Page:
Who knows if Puyallup’s Ryan Moore will ever emerge out of the blooming azaleas and win a Masters Tournament title.
But if he is ever in contention late Sunday, and needs a dramatic shot at the 16th hole at Augusta National Golf Club – he likes his chances.
Moore is one of 24 golfers to ever record a hole-in-one at the Masters. It came in the final round in 2010 — at No. 16.
In the second round Friday, his 7-iron tee shot there to a back-center pin location rolled a centimeter from the right edge of the cup, stopping just behind the hole. It led to a tap-in birdie — part of a Masters career-low 6-under-par 66.
Moore’s ball-striking was not as sharp in the third round Saturday. He scored a 1-over 73 and is at 3-under 213 for the tournament, tied for 18th.
But that 16th hole nearly became the site of another career highlight.
The only other birdie in Moore’s round came at the other back-nine par 3 — the 12th hole. As soon as he hit that 9-iron, he started walking toward the hole with his golf ball still in the air. It stopped 6 feet behind the hole.
“It was a pretty straight shot — and one of those holes I had a perfect number (146 yards) and a perfect club,” Moore said.
And as soon as Moore struck his 8-iron tee shot to the front-right hole location at No. 16, he did the same thing — walked after his golf ball.
It landed just a few feet short and started tracking right at the hole.
As it began losing speed, the ball caught the right edge – and had every excuse to drop in.
Instead, it horseshoed out, and planted a few inches behind the hole.
“I thought it was perfect,” Moore said. “You can’t get any closer to going in — and not going in — two days in a row. Maybe tomorrow, I will sneak one in there.”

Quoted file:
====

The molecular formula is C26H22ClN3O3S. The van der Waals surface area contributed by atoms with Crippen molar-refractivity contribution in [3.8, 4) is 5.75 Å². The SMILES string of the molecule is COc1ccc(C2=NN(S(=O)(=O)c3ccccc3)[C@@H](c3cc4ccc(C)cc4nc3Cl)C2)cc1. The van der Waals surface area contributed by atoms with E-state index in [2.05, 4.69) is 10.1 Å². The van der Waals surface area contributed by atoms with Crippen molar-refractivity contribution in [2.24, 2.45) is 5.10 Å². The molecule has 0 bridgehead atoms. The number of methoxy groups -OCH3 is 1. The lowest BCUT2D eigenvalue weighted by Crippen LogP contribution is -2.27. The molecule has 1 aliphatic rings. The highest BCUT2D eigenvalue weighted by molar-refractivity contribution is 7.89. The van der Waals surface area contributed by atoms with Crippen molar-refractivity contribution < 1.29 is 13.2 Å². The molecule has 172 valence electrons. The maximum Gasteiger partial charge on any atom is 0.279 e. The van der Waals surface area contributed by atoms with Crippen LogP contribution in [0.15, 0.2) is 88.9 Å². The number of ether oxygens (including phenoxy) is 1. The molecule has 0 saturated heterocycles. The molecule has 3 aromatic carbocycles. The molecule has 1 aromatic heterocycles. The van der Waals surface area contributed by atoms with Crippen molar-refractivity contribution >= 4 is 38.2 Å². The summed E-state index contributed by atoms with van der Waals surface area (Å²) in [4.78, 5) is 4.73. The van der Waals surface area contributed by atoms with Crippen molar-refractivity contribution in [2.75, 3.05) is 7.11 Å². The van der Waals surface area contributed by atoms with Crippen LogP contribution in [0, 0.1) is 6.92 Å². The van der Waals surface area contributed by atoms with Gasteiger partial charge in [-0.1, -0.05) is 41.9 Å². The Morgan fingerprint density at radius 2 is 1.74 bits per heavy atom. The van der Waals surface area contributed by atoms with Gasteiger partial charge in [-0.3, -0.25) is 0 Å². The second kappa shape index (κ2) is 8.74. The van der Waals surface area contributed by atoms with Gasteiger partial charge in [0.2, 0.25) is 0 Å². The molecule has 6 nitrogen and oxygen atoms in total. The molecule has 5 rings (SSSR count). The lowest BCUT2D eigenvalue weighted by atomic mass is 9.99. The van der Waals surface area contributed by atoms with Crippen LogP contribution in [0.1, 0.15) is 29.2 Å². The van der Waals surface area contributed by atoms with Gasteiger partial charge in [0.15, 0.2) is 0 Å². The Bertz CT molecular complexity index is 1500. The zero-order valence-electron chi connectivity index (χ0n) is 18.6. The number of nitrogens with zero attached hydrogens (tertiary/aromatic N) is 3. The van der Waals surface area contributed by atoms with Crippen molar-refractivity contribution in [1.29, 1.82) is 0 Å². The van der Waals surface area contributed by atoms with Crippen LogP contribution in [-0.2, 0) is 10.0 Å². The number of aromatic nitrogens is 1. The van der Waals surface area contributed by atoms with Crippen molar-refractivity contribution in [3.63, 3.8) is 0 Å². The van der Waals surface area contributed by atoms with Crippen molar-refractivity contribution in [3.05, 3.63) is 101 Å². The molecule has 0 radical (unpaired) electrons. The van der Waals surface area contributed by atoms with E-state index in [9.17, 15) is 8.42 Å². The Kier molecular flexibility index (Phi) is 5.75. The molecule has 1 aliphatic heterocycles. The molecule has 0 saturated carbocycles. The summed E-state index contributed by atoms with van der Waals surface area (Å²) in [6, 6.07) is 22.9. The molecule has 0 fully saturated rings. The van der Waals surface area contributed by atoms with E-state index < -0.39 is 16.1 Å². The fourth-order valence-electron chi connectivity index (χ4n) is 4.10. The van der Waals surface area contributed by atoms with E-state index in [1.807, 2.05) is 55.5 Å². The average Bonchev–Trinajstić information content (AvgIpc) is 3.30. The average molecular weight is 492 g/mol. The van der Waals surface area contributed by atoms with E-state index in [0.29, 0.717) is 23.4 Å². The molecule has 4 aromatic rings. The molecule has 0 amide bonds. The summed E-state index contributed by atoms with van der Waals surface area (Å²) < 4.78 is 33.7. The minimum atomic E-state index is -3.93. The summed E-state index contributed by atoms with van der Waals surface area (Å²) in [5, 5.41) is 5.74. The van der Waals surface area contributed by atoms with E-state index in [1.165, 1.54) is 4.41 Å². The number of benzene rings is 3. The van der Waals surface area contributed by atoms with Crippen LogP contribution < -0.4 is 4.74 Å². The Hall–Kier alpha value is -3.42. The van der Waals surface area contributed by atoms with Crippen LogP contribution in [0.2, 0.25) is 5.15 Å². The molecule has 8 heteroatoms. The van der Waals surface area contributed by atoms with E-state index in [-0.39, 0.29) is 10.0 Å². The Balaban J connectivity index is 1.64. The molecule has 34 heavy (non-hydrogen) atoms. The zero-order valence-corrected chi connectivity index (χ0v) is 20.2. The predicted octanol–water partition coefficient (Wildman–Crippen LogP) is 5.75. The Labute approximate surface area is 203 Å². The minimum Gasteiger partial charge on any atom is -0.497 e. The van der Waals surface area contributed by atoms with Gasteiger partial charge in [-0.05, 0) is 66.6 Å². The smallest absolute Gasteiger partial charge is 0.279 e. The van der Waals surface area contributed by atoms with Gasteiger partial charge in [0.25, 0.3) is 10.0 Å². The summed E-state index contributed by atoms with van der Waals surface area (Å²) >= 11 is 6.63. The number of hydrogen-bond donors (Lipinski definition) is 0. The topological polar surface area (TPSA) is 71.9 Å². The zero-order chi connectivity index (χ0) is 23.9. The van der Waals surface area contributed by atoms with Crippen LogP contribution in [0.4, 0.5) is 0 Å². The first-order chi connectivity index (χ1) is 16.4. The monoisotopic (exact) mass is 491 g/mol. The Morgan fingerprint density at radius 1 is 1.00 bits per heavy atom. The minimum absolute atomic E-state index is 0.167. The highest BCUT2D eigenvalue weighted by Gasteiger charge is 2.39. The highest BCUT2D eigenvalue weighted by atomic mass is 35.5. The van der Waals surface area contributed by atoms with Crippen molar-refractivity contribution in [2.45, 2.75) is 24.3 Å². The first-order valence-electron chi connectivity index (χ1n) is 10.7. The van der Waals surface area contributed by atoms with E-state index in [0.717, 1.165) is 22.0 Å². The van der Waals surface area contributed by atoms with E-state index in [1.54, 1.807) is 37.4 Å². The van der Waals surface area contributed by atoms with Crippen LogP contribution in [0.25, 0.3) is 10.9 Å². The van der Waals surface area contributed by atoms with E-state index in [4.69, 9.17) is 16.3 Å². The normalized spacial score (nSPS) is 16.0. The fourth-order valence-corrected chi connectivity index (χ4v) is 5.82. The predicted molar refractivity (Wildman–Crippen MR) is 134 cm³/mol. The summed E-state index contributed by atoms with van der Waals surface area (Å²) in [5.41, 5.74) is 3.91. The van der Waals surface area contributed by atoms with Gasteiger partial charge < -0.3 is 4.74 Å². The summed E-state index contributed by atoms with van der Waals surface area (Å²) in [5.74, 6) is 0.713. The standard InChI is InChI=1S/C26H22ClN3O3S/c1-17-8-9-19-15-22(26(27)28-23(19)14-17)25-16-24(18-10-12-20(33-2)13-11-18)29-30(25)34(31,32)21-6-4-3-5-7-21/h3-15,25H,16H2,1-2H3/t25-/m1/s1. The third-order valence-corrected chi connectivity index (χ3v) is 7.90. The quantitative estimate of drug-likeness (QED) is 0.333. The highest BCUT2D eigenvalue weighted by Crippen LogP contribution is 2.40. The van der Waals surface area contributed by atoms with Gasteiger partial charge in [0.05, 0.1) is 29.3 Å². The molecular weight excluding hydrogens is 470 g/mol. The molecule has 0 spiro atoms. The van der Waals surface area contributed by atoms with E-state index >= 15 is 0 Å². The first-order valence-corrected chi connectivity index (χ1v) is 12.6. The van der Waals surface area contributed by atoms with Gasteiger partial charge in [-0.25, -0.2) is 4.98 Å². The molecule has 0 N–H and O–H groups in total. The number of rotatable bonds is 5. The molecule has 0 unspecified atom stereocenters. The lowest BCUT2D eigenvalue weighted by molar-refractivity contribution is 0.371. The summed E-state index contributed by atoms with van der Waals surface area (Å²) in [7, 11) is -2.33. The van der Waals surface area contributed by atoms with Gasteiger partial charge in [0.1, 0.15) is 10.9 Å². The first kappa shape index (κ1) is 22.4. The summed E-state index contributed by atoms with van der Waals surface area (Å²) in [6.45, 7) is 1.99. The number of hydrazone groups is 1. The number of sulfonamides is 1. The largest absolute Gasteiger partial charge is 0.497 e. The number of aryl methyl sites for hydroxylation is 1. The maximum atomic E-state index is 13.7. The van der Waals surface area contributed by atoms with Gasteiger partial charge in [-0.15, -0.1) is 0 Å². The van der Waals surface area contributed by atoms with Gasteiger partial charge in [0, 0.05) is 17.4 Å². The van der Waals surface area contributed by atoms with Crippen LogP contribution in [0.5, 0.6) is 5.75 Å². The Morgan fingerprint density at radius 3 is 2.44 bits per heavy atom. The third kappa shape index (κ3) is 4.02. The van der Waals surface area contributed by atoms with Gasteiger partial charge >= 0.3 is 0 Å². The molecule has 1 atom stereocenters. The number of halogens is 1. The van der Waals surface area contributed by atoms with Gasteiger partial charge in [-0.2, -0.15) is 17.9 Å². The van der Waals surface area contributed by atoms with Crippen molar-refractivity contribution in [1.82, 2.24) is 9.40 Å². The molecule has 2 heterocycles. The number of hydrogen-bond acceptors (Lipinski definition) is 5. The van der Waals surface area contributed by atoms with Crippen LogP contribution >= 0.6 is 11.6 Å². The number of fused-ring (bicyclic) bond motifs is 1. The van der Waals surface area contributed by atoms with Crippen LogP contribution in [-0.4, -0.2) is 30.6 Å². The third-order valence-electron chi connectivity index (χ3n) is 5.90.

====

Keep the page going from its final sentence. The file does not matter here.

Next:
The thing about the pin location Saturday — it was not set up to net a whole lot of birdies.
If the tee shot veered slightly left, it would most certainly ended up in the lower plateau of the green. If the tee shot went off line right, it would likely go off the green.
“There wasn’t much of a landing area, just a few yards to work with,” Moore said. “It was a little deeper into the green than it has been in some years when it is a little closer to the bunker. But it was definitely a tight spot to squeeze it into, and my shot came off perfectly.”
He now has five birdies and an ace in 25 rounds at the 16th hole.
“I hit good shots there for some reason,” he said. “I am not sure why. It is just some holes you do.”
Moore’s par-3 scoring for the week has been pretty good — 2-under. His scoring on Augusta’s accessible par-5s, though, has not been good enough — 3-under.
“The reality is, that is what you have to score on, and I didn’t birdie any of (the par 5s) today,” Moore said. “In the end, that is why I shot over-par — just bad par-5 play, really.
“I am still in the top 20, and I’m not that many shots out of the top 10. I just shot 6-under a (Friday), so I know I have a round like that in me.”